The estimated velocities are comparable to those reported in other EHG studies [22], [23], [30] but with a smaller intra- and inter-patient variation. While other studies report that the estimated velocities are within the physiological expected range, we must stress the fact that, to our knowledge, no previous studies have measured the propagation velocity of electrical signals directly on the human myometrium. These measurements have been performed in several animal studies, [31], [32] but it is uncertain whether these results apply to humans since significant inter-species differences are observed [32]. Nonetheless, the estimated velocities are all within the region previously reported in animal studies and, as such, does not give any reason to question the results.

The results show that no single preferred direction of propagation was found. This corresponds with the results reported from other similar studies, [23], [26] and emphasizes the need for a two-dimensional measuring grid when making estimations of the propagation velocity. When divided into four quadrants, the variations in occurrence of each direction are small as seen in figure 6. The results show that contractions can originate in different parts of the uterus.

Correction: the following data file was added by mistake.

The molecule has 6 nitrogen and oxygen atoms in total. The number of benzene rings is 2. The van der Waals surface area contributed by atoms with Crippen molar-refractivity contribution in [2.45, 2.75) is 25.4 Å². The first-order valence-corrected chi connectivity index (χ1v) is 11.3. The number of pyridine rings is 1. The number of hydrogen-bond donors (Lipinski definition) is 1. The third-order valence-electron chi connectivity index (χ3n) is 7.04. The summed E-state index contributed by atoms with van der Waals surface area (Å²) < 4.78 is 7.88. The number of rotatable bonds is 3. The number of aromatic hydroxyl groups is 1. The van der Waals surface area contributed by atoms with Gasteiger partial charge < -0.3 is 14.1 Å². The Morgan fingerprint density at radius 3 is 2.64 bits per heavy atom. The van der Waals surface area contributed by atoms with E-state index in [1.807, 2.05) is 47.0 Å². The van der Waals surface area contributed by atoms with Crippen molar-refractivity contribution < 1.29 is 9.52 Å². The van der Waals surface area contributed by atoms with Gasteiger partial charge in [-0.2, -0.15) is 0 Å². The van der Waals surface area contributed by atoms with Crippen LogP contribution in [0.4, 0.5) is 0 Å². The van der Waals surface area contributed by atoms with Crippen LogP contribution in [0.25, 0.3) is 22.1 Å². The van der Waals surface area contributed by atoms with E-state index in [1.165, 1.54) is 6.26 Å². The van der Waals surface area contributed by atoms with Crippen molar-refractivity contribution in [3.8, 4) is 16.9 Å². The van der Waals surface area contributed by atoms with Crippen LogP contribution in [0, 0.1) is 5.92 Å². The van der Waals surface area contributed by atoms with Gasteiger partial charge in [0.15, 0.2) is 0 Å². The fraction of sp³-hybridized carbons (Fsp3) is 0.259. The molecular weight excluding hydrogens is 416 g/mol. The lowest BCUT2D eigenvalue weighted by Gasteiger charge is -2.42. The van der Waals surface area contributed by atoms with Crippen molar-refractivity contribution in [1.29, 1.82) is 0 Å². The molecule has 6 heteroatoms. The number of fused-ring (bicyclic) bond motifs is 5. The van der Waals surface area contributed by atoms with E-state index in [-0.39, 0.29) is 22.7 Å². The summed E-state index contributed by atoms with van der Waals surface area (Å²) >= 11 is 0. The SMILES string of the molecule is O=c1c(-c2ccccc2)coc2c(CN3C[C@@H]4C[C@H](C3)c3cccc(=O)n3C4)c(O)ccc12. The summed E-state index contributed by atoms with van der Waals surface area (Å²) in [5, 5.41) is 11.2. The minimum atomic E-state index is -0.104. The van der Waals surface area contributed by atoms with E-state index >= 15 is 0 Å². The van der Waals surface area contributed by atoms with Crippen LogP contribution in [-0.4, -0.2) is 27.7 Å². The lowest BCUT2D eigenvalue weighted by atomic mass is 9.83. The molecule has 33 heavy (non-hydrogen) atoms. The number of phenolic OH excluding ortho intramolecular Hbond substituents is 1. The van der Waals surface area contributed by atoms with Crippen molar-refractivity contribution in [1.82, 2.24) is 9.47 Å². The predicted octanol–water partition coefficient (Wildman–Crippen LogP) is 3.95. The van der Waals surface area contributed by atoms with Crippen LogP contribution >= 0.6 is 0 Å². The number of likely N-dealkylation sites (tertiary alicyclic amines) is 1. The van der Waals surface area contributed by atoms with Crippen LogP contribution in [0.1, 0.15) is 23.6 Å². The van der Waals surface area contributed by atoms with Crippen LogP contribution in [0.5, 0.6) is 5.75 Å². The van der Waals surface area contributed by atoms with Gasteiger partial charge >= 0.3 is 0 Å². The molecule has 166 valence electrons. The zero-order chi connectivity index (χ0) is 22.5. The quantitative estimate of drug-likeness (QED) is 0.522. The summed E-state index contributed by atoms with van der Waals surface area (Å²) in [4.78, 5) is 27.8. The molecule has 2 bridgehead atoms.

Although no single preferred direction of propagation could be identified we did, however, find a seemingly coordinated propagation direction for each contraction in two of the patients. Even though this could potentially be a coincidence it could also be a sign of some sort of coordination of the pacemaking in the uterus. It remains unclear, however, why this coordination is only experienced in two of the six patients (#1 and #6), and it does not seem to be related to the time elapsed between measurement and delivery. This will need to be investigated further.